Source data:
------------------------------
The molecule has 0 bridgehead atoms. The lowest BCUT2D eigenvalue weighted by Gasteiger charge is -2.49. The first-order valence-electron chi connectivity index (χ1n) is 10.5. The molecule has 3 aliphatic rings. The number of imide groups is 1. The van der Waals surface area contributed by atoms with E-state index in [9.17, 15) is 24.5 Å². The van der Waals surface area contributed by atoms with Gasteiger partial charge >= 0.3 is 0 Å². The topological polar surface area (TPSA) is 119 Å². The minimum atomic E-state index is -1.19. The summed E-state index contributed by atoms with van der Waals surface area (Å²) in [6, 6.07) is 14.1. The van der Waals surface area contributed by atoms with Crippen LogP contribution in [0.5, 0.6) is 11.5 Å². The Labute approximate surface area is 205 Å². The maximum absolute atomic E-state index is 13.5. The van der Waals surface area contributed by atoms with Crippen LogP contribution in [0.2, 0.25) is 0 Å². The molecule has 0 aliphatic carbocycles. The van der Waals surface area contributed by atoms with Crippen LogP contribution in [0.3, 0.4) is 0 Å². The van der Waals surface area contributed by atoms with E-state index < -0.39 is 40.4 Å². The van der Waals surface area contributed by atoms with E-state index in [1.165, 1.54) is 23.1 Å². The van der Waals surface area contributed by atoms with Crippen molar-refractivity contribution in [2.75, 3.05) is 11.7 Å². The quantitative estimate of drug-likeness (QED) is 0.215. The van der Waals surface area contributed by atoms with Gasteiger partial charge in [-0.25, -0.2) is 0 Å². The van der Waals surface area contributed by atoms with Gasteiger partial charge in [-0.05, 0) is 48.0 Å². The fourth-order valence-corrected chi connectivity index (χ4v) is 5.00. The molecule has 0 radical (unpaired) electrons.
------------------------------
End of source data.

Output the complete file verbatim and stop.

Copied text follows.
The molecule has 0 bridgehead atoms. The lowest BCUT2D eigenvalue weighted by Gasteiger charge is -2.49. The first-order valence-electron chi connectivity index (χ1n) is 10.5. The molecule has 3 aliphatic rings. The number of imide groups is 1. The van der Waals surface area contributed by atoms with E-state index in [9.17, 15) is 24.5 Å². The van der Waals surface area contributed by atoms with Gasteiger partial charge >= 0.3 is 0 Å². The topological polar surface area (TPSA) is 119 Å². The minimum atomic E-state index is -1.19. The summed E-state index contributed by atoms with van der Waals surface area (Å²) in [6, 6.07) is 14.1. The van der Waals surface area contributed by atoms with Crippen LogP contribution in [0.5, 0.6) is 11.5 Å². The Labute approximate surface area is 205 Å². The maximum absolute atomic E-state index is 13.5. The van der Waals surface area contributed by atoms with Crippen LogP contribution in [0.2, 0.25) is 0 Å². The molecule has 0 aliphatic carbocycles. The van der Waals surface area contributed by atoms with Crippen LogP contribution in [0.3, 0.4) is 0 Å². The van der Waals surface area contributed by atoms with E-state index < -0.39 is 40.4 Å². The van der Waals surface area contributed by atoms with E-state index in [1.165, 1.54) is 23.1 Å². The van der Waals surface area contributed by atoms with Crippen molar-refractivity contribution in [2.75, 3.05) is 11.7 Å². The quantitative estimate of drug-likeness (QED) is 0.215. The van der Waals surface area contributed by atoms with Gasteiger partial charge in [-0.25, -0.2) is 0 Å². The van der Waals surface area contributed by atoms with Gasteiger partial charge in [-0.05, 0) is 48.0 Å². The fourth-order valence-corrected chi connectivity index (χ4v) is 5.00. The molecule has 0 radical (unpaired) electrons.